Perspex Island Ever since druids first painted themselves blue, England has been known for breeding eccentrics. Songwriter Robyn Hitchcock used to be one of the most fascinating,… Perspex Island Ever since druids first painted themselves blue, England has been known for breeding eccentrics. Songwriter Robyn Hitchcock used to be one of the most fascinating,… Robyn Hitchcock and the Egyptians Rock
Music Review

Perspex Island (1991)

EW's GRADE
B+

Details Lead Performance: Robyn Hitchcock and the Egyptians; Genre: Rock

Ever since druids first painted themselves blue, England has been known for breeding eccentrics. Songwriter Robyn Hitchcock used to be one of the most fascinating, thanks to Monty Python-esque songs that, like 1984's ''Uncorrected Personality Traits'' and 1988's ''Flesh Number One (Beatle Dennis),'' featured a hefty amount of drug-trippy babble. But recently Hitchcock has turned his gushing spigot of nuttiness way down, and on Perspex Island his eyeballs have finally stopped twirling. Listeners are now free to concentrate on his superb Beatles-inspired melodies, and, in songs like ''Ultra Unbelievable Love'' and ''Earthly Paradise,'' his pretty harmonies and folk-rock guitar work. Longtime fans, though, may find they miss Hitchcock's impenetrable surreal lyrics, which always seemed to mask deep and moving insights. Or did they? Perspex Island makes one reconsider, and after years of believing Hitchcock a sage, it's a bit disappointing to think that when he sang ''My Wife and My Dead Wife,'' he was just lovesick like everybody else. B+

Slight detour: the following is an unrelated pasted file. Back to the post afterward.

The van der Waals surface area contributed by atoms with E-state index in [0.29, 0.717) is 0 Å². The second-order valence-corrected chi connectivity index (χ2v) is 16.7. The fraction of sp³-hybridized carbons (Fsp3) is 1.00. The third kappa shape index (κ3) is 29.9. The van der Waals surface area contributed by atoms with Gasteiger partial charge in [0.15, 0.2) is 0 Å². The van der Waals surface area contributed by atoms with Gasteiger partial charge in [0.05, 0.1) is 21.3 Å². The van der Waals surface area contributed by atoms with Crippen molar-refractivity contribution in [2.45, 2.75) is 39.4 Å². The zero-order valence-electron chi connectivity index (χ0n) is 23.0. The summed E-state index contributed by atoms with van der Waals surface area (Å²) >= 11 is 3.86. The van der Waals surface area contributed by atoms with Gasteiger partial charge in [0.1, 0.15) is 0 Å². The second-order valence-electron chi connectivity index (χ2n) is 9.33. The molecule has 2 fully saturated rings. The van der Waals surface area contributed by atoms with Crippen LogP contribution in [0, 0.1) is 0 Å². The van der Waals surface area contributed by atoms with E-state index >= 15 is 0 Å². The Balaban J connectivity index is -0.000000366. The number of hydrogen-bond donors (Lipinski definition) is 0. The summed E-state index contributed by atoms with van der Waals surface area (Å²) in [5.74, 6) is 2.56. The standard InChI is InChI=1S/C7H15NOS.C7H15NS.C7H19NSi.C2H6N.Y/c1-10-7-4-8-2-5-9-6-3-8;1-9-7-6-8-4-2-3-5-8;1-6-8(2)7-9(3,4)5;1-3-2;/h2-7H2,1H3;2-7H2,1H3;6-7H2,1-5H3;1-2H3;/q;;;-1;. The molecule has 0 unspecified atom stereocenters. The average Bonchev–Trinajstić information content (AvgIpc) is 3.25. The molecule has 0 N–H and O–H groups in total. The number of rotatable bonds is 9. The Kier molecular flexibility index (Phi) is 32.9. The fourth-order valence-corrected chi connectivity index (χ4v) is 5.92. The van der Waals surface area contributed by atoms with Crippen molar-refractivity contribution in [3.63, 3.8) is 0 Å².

Originally posted Aug 09, 1991 Published in issue #78 Aug 09, 1991 Order article reprints